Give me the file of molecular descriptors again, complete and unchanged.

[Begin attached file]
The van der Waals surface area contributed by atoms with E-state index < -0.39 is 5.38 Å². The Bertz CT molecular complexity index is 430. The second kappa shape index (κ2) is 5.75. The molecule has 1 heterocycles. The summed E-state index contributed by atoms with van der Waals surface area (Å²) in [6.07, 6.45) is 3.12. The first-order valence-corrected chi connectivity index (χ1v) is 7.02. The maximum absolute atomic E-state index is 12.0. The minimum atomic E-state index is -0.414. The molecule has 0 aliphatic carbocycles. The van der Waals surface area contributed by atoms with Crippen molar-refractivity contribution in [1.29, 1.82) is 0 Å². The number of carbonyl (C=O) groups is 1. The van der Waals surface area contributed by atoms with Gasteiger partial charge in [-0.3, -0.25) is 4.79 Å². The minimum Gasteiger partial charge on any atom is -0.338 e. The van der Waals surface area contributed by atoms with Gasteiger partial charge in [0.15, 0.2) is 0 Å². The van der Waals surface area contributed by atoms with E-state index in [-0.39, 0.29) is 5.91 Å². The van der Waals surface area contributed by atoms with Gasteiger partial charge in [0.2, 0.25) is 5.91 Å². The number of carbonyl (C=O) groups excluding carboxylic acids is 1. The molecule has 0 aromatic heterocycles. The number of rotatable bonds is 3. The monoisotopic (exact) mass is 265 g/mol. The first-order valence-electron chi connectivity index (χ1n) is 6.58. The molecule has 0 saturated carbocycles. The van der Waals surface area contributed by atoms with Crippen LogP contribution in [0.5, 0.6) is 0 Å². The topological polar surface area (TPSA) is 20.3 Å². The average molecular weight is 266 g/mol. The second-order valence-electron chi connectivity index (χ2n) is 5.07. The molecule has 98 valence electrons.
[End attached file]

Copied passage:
The van der Waals surface area contributed by atoms with E-state index < -0.39 is 5.38 Å². The Bertz CT molecular complexity index is 430. The second kappa shape index (κ2) is 5.75. The molecule has 1 heterocycles. The summed E-state index contributed by atoms with van der Waals surface area (Å²) in [6.07, 6.45) is 3.12. The first-order valence-corrected chi connectivity index (χ1v) is 7.02. The maximum absolute atomic E-state index is 12.0. The minimum atomic E-state index is -0.414. The molecule has 0 aliphatic carbocycles. The van der Waals surface area contributed by atoms with Crippen molar-refractivity contribution in [1.29, 1.82) is 0 Å². The number of carbonyl (C=O) groups is 1. The van der Waals surface area contributed by atoms with Gasteiger partial charge in [-0.3, -0.25) is 4.79 Å². The minimum Gasteiger partial charge on any atom is -0.338 e. The van der Waals surface area contributed by atoms with Gasteiger partial charge in [0.15, 0.2) is 0 Å². The van der Waals surface area contributed by atoms with E-state index in [-0.39, 0.29) is 5.91 Å². The van der Waals surface area contributed by atoms with Gasteiger partial charge in [0.2, 0.25) is 5.91 Å². The number of carbonyl (C=O) groups excluding carboxylic acids is 1. The molecule has 0 aromatic heterocycles. The number of rotatable bonds is 3. The monoisotopic (exact) mass is 265 g/mol. The first-order valence-electron chi connectivity index (χ1n) is 6.58. The molecule has 0 saturated carbocycles. The van der Waals surface area contributed by atoms with Crippen LogP contribution in [0.5, 0.6) is 0 Å². The topological polar surface area (TPSA) is 20.3 Å². The average molecular weight is 266 g/mol. The second-order valence-electron chi connectivity index (χ2n) is 5.07. The molecule has 98 valence electrons.